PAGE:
As Jesus told us, we’re to store our ‘treasures’ in heaven, not underground.
The sermon on the mount gives us a good example of Jesus’ approach to prepping. After he’d finished preaching, he realized that the attendees faced a long walk home on an empty stomach. A quick inventory of the available food on hand revealed they had just a few loaves of bread and a couple of fish. How was that going to satisfy the hunger of thousands of people? Undeterred by the seeming hopelessness of the situation, and knowing the people’s genuine need, Jesus did what he always did – he turned to God for help. And God, as always, delivered.
Now I’m not saying you should adopt the attitude that you should never worry about supplying for your own needs because God will always miraculously attend to them. We ask God to provide us “our daily bread”, and so he does, but he still expects us to do our part. The lack of food at the sermon on the mount event was an exemplary situation; the attendees ran out of food not because they were too lazy to work or too careless to bring anything with them, they just simply ended up staying longer than anticipated, so enraptured were they with hearing Jesus talk about the Kingdom. Also keep in mind that they faced extreme hunger that was health endangering; this wasn’t a simple case of a skipped meal. God miraculously intervened because there was a genuine need and insufficient resources, coupled with Jesus’ profound faith that he would provide for them.
But in our everyday lives, we still need to work (if we’re able to) to earn our keep. The apostles agreed that anyone in their ranks who could work and chose not to, should not be given free food and rent. This is a good reflection of God’s way with regard to satisfying our day-to-day needs. Anyone who is willing and able to work will always have their needs met, whereas those who are able to work but choose not to will likely experience hardship.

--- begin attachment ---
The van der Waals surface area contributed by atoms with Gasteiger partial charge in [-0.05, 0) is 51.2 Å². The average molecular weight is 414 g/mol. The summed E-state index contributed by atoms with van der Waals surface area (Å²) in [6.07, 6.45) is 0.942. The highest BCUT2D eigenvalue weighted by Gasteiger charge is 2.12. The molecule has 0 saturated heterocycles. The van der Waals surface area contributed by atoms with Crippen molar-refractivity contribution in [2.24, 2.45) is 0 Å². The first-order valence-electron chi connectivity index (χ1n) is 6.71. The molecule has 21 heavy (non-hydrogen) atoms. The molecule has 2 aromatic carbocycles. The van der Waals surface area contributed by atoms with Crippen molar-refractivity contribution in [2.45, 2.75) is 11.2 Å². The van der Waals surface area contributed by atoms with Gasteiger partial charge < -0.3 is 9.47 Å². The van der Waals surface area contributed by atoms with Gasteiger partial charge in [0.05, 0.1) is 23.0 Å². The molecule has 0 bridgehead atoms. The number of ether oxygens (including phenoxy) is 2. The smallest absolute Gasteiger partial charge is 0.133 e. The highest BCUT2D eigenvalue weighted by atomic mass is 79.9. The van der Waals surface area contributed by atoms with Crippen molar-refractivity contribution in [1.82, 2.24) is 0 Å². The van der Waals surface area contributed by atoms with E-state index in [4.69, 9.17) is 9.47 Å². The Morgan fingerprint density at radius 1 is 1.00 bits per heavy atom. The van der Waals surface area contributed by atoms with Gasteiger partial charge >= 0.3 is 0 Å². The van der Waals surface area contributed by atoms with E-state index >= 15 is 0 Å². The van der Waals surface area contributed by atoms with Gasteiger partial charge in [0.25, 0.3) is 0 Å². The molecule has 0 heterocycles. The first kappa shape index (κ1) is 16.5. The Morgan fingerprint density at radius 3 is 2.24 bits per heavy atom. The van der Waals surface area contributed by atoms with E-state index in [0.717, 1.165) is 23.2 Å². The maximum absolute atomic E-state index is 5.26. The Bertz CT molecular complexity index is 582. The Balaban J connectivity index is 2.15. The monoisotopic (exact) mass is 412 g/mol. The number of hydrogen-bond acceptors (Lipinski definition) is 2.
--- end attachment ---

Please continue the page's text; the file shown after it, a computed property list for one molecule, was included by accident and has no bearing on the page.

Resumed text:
When you supply the needs of people who are able to work but choose not to, you’re not doing God’s will.
Another example of God’s “just-in-time” approach to prepping is when Jesus is asked to pay a tribute tax (a form of custom fee) for entering a certain territory. He didn’t have any savings other than, I guess, for the money that Judas Iscariot carried with him in his infamous bag. Jesus considered the tax an unfair charge, but knowing that he had to pay it if he wanted to enter the region, he came up with the required funds at a moment’s notice: he told one of his followers to go fishing, and that the fish he caught would have a gold coin in its mouth. The gold coin was of such a high value, that Jesus was able to pay the tribute tax for himself and for all of his followers present. This is one of many instances where Jesus paid our debts with God’s miraculous help.
The story of Jesus and the gold coin gives a clear indication of what God thinks of prepping and saving – he doesn’t advise it. If we’re willing to work and choose to work, we’ll always have enough ‘daily bread’ for our needs – not more, not less, just enough. If someone makes unreasonable and unforeseen demands on us that we’re unable to meet, God will miraculously supply our shortfall.
We know this is true both by Jesus’ example and by faith. Most of us have probably also experienced this personally. I certainly have.
Prep if you want, but Jesus wouldn’t, and I doubt you’ll be able to use your bounty should a disastrous situation arise. Better to share your excess wealth now with those who are unable to earn their daily bread. God will reward you and also provide for you, should the need arise.